A Monument Back in Time –Time Travelling in Lanark County —Part 1



Here lies William Davis at the Carleton Place and Beckwith Heritage Museum. Where did this headstone come from? That was the question I asked Jennifer Fenwick Irwin, the curator, Friday night. No one seems to know, yet I heard a story a few times on Saturday that William Davis’s headstone was once in someone’s basement. But that could be a tall Lanark County tale, and I felt compelled to get to the bottom of it.

I couldn’t sleep all night, and at 5 am I got up Saturday morning and revved up the computer determined to get to the bottom of it. The dog looked at me like I was crazy, but he knows better now, and took his usual position behind my computer chair ready to hear me talk to myself.

I found a William Davis in Bells Corners who had some affiliation with the Morphys of Carleton Place, but the more I looked, I realized it wasn’t him, and the date of his death was wrong. I really began to go through Howard Morton Brown’s writings, and after an hour I finally found something.

1833- Among commissioners chosen to supervise the spending of some 200 pounds of provincial grants for road repairs in the neighbourhood of Carleton Place, mainly in Beckwith township, were John Cameron, James Cram, Duncan Cram, William Davis, Thomas James, Phineas Low, John McDonell and Archibald McGregor, Robert Johnston, Donald Robertson, David Moffatt, Thomas Saunders, Stephen Tomlinson, James Bennie and William Drynan.

Bingo! That is all I needed and really started to dig.

Beckwith’s Anglican Church Founders

Beckwith township settlers who had petitioned in 1823 for the grant of the government building in Franktown for Church of England uses included such names as Austin Allen, George Bailey, John Conboy, Robert and William Davis, several Edwards (George, Thomas, Richard and Francis), James Garland, George, John, Robert and William Griffith, Henry and William Hawkins, Luke and William James, Peter Jones, William Kerfoot and William Kidd.  Others were Leaches (Edward, Thomas, Samuel and William), John, Thomas and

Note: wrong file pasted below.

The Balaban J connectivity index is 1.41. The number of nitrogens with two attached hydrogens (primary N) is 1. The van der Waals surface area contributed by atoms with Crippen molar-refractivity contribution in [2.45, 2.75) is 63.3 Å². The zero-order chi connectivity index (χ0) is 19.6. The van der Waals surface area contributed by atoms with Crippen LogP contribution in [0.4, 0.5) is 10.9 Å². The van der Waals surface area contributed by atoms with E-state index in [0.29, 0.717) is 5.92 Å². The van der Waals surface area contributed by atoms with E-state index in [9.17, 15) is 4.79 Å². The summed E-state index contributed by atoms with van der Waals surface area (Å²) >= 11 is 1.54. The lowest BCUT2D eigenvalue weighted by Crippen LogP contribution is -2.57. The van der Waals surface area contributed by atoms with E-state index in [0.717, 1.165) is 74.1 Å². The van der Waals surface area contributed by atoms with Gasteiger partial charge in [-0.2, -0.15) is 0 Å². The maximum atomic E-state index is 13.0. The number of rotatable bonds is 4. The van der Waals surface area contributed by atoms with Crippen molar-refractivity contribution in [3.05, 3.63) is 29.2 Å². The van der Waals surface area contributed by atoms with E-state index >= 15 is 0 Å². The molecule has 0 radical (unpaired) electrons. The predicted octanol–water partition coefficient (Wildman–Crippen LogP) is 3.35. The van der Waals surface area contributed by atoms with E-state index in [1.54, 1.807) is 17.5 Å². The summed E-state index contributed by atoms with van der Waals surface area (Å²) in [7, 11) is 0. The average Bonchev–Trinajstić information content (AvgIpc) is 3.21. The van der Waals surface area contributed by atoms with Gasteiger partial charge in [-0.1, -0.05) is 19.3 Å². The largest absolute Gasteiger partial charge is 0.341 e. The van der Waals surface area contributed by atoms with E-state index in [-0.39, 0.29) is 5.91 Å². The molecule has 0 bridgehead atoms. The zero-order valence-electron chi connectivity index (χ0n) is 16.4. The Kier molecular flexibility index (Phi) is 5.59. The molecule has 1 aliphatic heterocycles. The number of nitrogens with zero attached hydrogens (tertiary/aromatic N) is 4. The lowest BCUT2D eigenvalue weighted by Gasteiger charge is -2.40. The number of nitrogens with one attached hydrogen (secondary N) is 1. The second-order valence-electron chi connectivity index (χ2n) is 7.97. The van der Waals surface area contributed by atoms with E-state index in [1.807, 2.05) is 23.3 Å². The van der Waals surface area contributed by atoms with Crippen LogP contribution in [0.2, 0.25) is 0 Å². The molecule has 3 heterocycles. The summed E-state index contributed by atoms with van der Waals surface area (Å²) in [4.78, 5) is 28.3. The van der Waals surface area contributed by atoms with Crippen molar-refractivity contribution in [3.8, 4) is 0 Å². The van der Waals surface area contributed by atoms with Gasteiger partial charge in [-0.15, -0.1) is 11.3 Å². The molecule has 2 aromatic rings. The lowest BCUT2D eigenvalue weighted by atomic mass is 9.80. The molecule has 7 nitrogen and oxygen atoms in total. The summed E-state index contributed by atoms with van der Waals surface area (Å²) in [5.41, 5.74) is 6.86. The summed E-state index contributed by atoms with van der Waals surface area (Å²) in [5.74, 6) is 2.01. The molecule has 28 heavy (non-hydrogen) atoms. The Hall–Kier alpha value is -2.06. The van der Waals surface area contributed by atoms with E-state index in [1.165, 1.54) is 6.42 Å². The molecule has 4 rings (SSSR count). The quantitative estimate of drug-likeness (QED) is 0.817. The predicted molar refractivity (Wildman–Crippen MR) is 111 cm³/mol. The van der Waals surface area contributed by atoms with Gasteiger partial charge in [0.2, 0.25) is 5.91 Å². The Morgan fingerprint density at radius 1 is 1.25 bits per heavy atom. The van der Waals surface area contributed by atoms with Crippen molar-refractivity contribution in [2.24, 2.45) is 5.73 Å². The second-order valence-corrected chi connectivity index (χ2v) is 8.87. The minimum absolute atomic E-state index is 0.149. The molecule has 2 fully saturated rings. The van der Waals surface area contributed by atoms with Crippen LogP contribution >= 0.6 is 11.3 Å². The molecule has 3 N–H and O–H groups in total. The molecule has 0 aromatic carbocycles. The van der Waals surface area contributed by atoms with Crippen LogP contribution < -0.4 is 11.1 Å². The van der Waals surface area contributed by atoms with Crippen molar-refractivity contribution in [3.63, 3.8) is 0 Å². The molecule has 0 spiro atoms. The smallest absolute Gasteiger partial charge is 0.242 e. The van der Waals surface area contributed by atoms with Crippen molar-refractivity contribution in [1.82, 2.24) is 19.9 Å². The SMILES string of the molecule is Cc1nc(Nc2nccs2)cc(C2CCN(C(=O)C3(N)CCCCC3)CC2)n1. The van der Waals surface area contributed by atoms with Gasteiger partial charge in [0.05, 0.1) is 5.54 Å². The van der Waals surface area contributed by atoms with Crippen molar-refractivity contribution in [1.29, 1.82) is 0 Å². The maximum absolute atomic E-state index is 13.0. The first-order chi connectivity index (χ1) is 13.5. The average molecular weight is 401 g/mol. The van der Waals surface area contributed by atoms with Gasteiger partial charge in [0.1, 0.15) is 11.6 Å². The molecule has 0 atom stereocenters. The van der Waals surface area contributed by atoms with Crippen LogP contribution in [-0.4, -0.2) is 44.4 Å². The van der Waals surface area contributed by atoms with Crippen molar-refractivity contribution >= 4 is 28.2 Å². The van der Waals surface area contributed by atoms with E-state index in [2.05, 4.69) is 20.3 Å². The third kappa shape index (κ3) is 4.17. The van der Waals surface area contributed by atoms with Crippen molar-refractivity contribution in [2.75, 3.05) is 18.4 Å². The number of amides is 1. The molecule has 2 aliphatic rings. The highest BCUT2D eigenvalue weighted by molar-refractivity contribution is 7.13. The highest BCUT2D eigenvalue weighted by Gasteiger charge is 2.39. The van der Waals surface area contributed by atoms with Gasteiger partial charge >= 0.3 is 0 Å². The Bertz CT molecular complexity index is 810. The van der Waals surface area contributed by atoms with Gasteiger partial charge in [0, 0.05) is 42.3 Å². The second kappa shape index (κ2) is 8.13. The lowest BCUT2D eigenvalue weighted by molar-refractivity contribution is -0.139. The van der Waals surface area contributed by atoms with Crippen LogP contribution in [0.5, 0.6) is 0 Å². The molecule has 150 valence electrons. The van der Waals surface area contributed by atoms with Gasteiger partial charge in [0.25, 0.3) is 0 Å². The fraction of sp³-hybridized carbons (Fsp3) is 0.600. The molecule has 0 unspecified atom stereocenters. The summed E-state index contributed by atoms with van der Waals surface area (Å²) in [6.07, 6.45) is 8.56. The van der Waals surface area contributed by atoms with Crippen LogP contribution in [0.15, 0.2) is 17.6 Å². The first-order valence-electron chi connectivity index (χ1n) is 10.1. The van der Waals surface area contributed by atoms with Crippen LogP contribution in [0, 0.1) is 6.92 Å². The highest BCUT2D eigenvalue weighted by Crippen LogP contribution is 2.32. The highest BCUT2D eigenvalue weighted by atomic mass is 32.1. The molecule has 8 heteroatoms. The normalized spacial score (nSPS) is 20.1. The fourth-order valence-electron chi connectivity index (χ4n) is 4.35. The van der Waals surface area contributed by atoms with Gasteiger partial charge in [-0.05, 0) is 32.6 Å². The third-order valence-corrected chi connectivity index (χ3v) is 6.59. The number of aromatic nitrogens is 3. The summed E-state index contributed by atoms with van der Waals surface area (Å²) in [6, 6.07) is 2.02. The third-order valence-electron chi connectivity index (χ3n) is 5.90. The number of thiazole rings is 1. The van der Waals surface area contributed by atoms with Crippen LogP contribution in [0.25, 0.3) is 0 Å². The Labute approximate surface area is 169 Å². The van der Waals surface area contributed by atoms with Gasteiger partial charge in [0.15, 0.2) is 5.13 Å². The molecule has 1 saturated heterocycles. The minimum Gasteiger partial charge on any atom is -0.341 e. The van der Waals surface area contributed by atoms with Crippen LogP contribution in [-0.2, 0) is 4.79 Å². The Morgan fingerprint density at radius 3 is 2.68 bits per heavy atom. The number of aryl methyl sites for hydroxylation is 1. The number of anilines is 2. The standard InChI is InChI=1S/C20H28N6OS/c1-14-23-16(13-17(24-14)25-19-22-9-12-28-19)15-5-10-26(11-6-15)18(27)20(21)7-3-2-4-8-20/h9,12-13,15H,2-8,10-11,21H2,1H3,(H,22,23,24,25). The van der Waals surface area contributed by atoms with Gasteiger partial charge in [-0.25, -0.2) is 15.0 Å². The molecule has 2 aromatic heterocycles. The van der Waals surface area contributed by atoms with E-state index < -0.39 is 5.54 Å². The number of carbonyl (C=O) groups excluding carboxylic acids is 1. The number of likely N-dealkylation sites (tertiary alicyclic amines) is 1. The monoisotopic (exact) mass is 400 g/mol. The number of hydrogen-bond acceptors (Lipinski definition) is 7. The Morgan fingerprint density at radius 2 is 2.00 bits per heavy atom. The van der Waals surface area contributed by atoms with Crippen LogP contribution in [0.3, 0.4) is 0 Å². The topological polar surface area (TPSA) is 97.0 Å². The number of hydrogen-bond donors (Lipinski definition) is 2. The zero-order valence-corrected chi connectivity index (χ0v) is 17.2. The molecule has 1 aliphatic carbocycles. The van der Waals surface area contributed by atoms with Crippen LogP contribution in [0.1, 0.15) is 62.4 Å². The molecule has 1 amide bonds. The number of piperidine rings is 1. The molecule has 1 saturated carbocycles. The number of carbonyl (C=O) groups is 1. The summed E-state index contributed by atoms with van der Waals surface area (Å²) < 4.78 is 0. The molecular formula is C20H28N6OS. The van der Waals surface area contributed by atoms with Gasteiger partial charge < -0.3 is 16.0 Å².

Okay I have the location let’s go see what is on Ancestry.ca- I learned that Williams had a few brothers but the one mentioned the most was Robert Davis.

I am looking for information on William Davis who came to Leeds county from Ireland (Wexford County) with his father (name unknown) and Brothers ( i believe 12 of them) . I know that William had at least one son – Edward 1816-1907 (my great great grandfather), I’m not sure if there were others. Any information on William or other children would be greatly appreciated.



I have have some information for the Robert Davis family who settled in Beckwith Township, near Franktown. These papers indicate that Robert’s daughter Elizabeth married an Adam Sly.

Robert Davis was part of the Wexfod influx into Beckwith Township.

Sorry for the delay in getting back to you. I know Elizabeth Davis had a brother Robert, he erected a grave stone in her memory with his name on it, “erected by Robert Davis in memory of his sister”. Although they are not listed in your info I will keep it for future reference Thanks, Doug Sly

Looking informaton about brothers Robert Davis (1782?-1869),
William Davis (1790-1875) and Edward Davis. They immigrated from Wexford to con 4 & 5, Beckwith Township, in adjoining Lanark Co., Ontario just 12-14 miles north of the Leeds Co. border about 1816.
Bill Mains

I have have some information for the Robert Davis family who settled in Beckwith Township, near Franktown. These papers indicate that Robert’s daughter Elizabeth married an Adam Sly. Robert’s wife was also named Mary like his brother William’s wife.


I have just discovered what I feel is important information on the Davis family who settled near Franktown. Two headstones, one for Mary Davis and one for Albert Davis. On Mary’s headstone, it reads wife of William. Both headstones are in an isolated bush area near Franktown. I am also aware of a Leonard Davis who lost his life in a farm accident somewhere in the 1960’s or a bit earlier. These stones are on private property and I feel that family should be aware of them.